Herman's dreamhouse is something to behold:

As you can see, it's a beautiful, celestial place.  The interior views have an institutional feel, as if heaven in Herman's mind is a clean, well-kept group-home with a large kitchen beside a long picnic-table, hall-ways with multiple bedrooms.  He also has envisioned a swimming pool out back with a black panther logo painted on the bottom, the panther staring out at you from beneath chlorine-blue sun-glistening water.  The plans, the rooms, the pool, the flowers -- they are all from Herman's mind.  It's Jackie's duty to turn the plans into a reality.

First steps came from art exhibits showing the letters the two of them wrote back and forth starting in 2003, and then the architectural plans, the computer graphic visions of the house, and an installation depicting where Herman currently lives (a small claustrophobic cells he is allowed to live for one hour a day), as well as a maquette of the actual house he is dreaming of.

Jackie is one of those activist/artists that usually gets on my nerves, but in the doc she's more of a go-getter than a do-gooder thank God.  She is crazy about Herman in a little-sister kind of way, and her whole life has been dedicated to figuring out how to get Herman the hell out of jail, while also understanding how almost futile that is.  To counteract the futility:  art.  That's it.  That's all she's got, and if you think about it that's all any of us have.  She is using her talents and energies not just to help Herman, but to help herself re-imagine what art is and is supposed to do and be.  That struggle is usually missing in every art exhibit I come across.  A muscular, hard-assed battle for meaning is what Jackie's  art is about.  Her life too. 

And then there's Herman's voice over the phone, telling her to stay strong.  Their conversations are artless and beautiful somehow in the doc, unrehearsed and meaningfully arbitrary.  They are two lost souls who have found a way to find themselves, but that doesn't mean life is any easier.  In fact it means it's harder. "Struggle" is common language they speak.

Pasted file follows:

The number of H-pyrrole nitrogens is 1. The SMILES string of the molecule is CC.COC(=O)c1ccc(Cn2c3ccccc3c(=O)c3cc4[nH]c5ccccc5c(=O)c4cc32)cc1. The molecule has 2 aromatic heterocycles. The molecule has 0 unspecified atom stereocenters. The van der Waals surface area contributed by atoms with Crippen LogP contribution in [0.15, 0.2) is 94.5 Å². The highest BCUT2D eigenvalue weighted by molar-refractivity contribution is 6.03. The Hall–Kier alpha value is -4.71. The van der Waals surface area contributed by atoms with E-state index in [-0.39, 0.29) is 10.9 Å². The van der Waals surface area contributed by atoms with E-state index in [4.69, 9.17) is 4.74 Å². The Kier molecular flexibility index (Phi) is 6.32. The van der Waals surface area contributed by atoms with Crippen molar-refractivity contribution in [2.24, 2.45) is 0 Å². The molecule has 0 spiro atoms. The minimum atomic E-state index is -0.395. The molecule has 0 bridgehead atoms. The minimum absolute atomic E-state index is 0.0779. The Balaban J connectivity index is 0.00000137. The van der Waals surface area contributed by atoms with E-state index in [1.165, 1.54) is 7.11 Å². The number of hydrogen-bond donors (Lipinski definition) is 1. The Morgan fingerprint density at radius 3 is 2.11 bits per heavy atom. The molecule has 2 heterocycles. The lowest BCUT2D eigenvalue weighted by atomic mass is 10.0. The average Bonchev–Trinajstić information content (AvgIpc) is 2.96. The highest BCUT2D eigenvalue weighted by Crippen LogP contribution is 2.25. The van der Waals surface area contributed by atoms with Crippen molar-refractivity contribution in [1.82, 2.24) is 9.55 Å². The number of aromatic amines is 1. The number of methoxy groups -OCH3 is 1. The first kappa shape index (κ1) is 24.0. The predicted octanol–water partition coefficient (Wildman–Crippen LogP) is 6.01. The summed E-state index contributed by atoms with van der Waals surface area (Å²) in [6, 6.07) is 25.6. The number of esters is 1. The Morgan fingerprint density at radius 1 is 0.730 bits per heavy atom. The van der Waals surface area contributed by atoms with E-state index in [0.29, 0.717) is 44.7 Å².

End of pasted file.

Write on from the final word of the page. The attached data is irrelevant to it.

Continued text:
The movie follows them through all kinds of possibilities that never pan out.  It's not one of those documentaries that end with a big beautiful hug and a neighborhood of people holding up "Welcome Home" signs.  By the end, Herman is still in solitary confinement, and Jackie moves to New Orleans to try to find land to build the house, slowly going bankrupt.  It's completely on the money somehow.  You feel uplifted and also deeply sad.  Those two feelings intermingle until you become a part of their family.  You actually want to move into Herman's house, even though it's not built yet. 

As I watched The House that Herman Built, I kept thinking of Kafka for some reason, witnessing Jackie and Herman as they keep trying and trying and trying.  Many of Kafka's stories and novels have a sort of stubborn, inscrutable absurdity to them like that, a dreamy, cast-iron hope that often gets confused with cynicism.  After the movie I looked in an old journal I kept and discovered I had written down this quote from Kafka years ago: 

"By believing passionately in something that still does not exist, we create it.  The nonexistent is whatever we have not sufficiently desired."

Holy shit.  Ain't it the truth?  "Desire" is all Herman and Jackie have, and it has to be enough.

Flight Pattern

Bill had an experience in February and just wrote about it yesterday.  Needed to share it via 2 + 2 = 5.  A great example of that ongoing spirit and conundrum.  Here goes:
Several months ago, I went to a sheltered workshop to meet with a young woman who goes there.   She was very excited because they were going to do a performance of “The Lion King” that morning and she had a starring role.  It was about 15 minutes till the whole thing was to take place, so I said I would wait till after the performance to meet with her.
There was a crowd to see the show.  We gathered in a large open area that separated the glass door entrance from the work floor.   It was one of those raw February mornings. The air was cold and rainy.  The clouds outside moved slowly across the ground like sleep walkers, causing the florescent lights in the ceiling tiles to glow unnaturally bright.  Several minutes passed with a lot of frantic talk echoing from the other end of a long hallway.  Last minute pep talks and cue reminders etc.  All I could see were those slow moving clouds out the front entrance.